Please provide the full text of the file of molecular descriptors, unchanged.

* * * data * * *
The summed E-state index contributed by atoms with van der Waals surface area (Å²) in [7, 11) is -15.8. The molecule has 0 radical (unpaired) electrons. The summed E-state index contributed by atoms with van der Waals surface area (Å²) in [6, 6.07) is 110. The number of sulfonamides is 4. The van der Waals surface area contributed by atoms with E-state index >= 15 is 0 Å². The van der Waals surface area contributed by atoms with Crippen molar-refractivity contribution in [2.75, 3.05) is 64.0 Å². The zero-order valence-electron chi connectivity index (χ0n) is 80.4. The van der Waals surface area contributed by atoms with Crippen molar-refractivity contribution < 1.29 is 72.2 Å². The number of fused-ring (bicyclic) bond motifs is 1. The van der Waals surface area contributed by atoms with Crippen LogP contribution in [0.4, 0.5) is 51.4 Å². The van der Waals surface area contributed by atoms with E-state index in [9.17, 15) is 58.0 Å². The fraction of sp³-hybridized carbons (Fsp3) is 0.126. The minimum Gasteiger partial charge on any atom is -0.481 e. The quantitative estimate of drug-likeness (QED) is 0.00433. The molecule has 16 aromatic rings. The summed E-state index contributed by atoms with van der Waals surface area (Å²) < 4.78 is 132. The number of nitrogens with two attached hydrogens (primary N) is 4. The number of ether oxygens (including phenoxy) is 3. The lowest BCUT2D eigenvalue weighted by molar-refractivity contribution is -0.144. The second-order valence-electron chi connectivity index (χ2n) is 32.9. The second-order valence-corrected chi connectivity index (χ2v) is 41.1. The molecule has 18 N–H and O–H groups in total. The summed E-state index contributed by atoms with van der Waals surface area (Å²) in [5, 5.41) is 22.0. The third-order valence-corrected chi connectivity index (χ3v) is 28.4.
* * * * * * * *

The summed E-state index contributed by atoms with van der Waals surface area (Å²) in [7, 11) is -15.8. The molecule has 0 radical (unpaired) electrons. The summed E-state index contributed by atoms with van der Waals surface area (Å²) in [6, 6.07) is 110. The number of sulfonamides is 4. The van der Waals surface area contributed by atoms with E-state index >= 15 is 0 Å². The van der Waals surface area contributed by atoms with Crippen molar-refractivity contribution in [2.75, 3.05) is 64.0 Å². The zero-order valence-electron chi connectivity index (χ0n) is 80.4. The van der Waals surface area contributed by atoms with Crippen molar-refractivity contribution < 1.29 is 72.2 Å². The number of fused-ring (bicyclic) bond motifs is 1. The van der Waals surface area contributed by atoms with Crippen LogP contribution in [0.4, 0.5) is 51.4 Å². The van der Waals surface area contributed by atoms with E-state index in [9.17, 15) is 58.0 Å². The fraction of sp³-hybridized carbons (Fsp3) is 0.126. The minimum Gasteiger partial charge on any atom is -0.481 e. The quantitative estimate of drug-likeness (QED) is 0.00433. The molecule has 16 aromatic rings. The summed E-state index contributed by atoms with van der Waals surface area (Å²) < 4.78 is 132. The number of nitrogens with two attached hydrogens (primary N) is 4. The number of ether oxygens (including phenoxy) is 3. The lowest BCUT2D eigenvalue weighted by molar-refractivity contribution is -0.144. The second-order valence-electron chi connectivity index (χ2n) is 32.9. The second-order valence-corrected chi connectivity index (χ2v) is 41.1. The molecule has 18 N–H and O–H groups in total. The summed E-state index contributed by atoms with van der Waals surface area (Å²) in [5, 5.41) is 22.0. The third-order valence-corrected chi connectivity index (χ3v) is 28.4.